March 9 (Thu) at 16:00 - 17:00, 2023 (JST)
  • Keiichi Morita (Ph.D. Student, School of Advanced Sciences Department of Evolutionary Studies of Biosystems, The Graduate University for Advanced Studies (SOKENDAI))
  • via Zoom
Keiichi Morita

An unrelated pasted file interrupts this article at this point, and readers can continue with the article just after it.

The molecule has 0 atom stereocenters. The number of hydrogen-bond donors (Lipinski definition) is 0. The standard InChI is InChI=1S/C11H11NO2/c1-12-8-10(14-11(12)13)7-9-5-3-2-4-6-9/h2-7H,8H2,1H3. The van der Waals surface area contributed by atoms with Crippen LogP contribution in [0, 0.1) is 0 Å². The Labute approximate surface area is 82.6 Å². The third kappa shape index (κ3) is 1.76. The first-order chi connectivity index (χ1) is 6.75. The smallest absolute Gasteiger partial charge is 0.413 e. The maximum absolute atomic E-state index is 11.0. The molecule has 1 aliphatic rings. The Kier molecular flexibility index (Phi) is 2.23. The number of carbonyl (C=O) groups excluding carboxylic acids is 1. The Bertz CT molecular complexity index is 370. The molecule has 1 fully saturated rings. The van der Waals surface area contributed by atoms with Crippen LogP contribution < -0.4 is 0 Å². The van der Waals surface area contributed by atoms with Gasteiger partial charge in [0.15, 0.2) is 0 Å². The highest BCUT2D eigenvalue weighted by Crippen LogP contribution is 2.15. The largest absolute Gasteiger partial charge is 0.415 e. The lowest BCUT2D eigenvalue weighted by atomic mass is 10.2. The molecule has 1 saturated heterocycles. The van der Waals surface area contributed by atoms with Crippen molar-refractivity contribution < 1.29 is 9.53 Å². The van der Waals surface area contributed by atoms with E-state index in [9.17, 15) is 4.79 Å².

Previous theoretical studies have considered that evolution driven by resource competition is important for the creation and maintenance of biodiversity. Recently, reproductive interference caused by misrecognition of sexual traits such as calling between closely related species has been increasingly important for the creation and maintenance of diversity, but the impact of reproductive interference on trait diversity between closely related species remains unresolved. In this study, we combined population dynamics model with reproductive interference in two closely related species with an evolutionary model of traits related to reproduction to examine the impact of reproductive interference on the evolutionary consequences of reproductive traits in the two closely related species. The model assumed a trade-off in which reproductive interference weakens as reproductive traits diverge between the two species, but predation pressure increases as the reproductive traits diverge from their optimum traits in their habitat. For simplicity, we assumed that only one species evolves. Our model analysis revealed that convergence and divergence of traits of two closely related species occurs depending on initial trait divergence. Also, under the parameter condition where trait convergence occurs, large mutation makes trait divergence possible. Our model will provide a new framework for understanding evolutionary dynamics in ecological communities containing closely related species.

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